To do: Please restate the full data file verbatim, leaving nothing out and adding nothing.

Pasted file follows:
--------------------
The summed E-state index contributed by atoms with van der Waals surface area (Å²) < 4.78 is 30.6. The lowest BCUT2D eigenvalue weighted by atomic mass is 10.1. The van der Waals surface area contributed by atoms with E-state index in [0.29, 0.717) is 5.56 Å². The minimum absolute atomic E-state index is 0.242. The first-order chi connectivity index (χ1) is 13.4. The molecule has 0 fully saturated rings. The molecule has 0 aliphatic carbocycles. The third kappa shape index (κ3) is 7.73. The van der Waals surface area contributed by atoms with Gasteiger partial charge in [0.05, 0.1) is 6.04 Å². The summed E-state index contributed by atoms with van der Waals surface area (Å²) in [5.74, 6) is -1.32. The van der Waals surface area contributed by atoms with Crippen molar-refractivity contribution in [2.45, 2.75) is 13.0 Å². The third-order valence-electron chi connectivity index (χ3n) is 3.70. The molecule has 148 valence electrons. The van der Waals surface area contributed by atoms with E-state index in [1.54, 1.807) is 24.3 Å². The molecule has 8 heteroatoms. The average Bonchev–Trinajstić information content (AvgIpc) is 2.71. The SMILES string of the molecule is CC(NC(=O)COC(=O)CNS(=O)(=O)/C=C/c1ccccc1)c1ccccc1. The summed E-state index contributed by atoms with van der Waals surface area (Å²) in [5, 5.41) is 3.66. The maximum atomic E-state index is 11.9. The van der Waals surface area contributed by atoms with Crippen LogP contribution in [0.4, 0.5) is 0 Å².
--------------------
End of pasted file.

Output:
The summed E-state index contributed by atoms with van der Waals surface area (Å²) < 4.78 is 30.6. The lowest BCUT2D eigenvalue weighted by atomic mass is 10.1. The van der Waals surface area contributed by atoms with E-state index in [0.29, 0.717) is 5.56 Å². The minimum absolute atomic E-state index is 0.242. The first-order chi connectivity index (χ1) is 13.4. The molecule has 0 fully saturated rings. The molecule has 0 aliphatic carbocycles. The third kappa shape index (κ3) is 7.73. The van der Waals surface area contributed by atoms with Gasteiger partial charge in [0.05, 0.1) is 6.04 Å². The summed E-state index contributed by atoms with van der Waals surface area (Å²) in [5.74, 6) is -1.32. The van der Waals surface area contributed by atoms with Crippen molar-refractivity contribution in [2.45, 2.75) is 13.0 Å². The third-order valence-electron chi connectivity index (χ3n) is 3.70. The molecule has 148 valence electrons. The van der Waals surface area contributed by atoms with E-state index in [1.54, 1.807) is 24.3 Å². The molecule has 8 heteroatoms. The average Bonchev–Trinajstić information content (AvgIpc) is 2.71. The SMILES string of the molecule is CC(NC(=O)COC(=O)CNS(=O)(=O)/C=C/c1ccccc1)c1ccccc1. The summed E-state index contributed by atoms with van der Waals surface area (Å²) in [5, 5.41) is 3.66. The maximum atomic E-state index is 11.9. The van der Waals surface area contributed by atoms with Crippen LogP contribution in [0.4, 0.5) is 0 Å².